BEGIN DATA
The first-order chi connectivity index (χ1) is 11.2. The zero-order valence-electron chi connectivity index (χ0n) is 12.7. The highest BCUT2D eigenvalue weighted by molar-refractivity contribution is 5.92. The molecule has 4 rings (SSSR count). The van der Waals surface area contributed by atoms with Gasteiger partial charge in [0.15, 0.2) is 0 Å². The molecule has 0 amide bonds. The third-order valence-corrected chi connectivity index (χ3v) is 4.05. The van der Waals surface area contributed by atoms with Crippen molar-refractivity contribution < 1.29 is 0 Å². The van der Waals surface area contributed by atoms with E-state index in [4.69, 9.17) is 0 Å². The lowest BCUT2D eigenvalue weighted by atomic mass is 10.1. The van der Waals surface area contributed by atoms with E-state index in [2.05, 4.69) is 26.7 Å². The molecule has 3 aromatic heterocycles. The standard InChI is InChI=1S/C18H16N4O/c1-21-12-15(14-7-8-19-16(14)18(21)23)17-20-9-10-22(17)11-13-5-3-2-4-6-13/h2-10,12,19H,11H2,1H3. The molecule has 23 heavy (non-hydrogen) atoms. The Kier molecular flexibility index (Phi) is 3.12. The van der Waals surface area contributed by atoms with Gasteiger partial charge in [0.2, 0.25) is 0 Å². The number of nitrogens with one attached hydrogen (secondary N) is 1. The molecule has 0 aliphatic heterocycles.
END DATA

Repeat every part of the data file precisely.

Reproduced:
The first-order chi connectivity index (χ1) is 11.2. The zero-order valence-electron chi connectivity index (χ0n) is 12.7. The highest BCUT2D eigenvalue weighted by molar-refractivity contribution is 5.92. The molecule has 4 rings (SSSR count). The van der Waals surface area contributed by atoms with Gasteiger partial charge in [0.15, 0.2) is 0 Å². The molecule has 0 amide bonds. The third-order valence-corrected chi connectivity index (χ3v) is 4.05. The van der Waals surface area contributed by atoms with Crippen molar-refractivity contribution < 1.29 is 0 Å². The van der Waals surface area contributed by atoms with E-state index in [4.69, 9.17) is 0 Å². The lowest BCUT2D eigenvalue weighted by atomic mass is 10.1. The van der Waals surface area contributed by atoms with E-state index in [2.05, 4.69) is 26.7 Å². The molecule has 3 aromatic heterocycles. The standard InChI is InChI=1S/C18H16N4O/c1-21-12-15(14-7-8-19-16(14)18(21)23)17-20-9-10-22(17)11-13-5-3-2-4-6-13/h2-10,12,19H,11H2,1H3. The molecule has 23 heavy (non-hydrogen) atoms. The Kier molecular flexibility index (Phi) is 3.12. The van der Waals surface area contributed by atoms with Gasteiger partial charge in [0.2, 0.25) is 0 Å². The number of nitrogens with one attached hydrogen (secondary N) is 1. The molecule has 0 aliphatic heterocycles.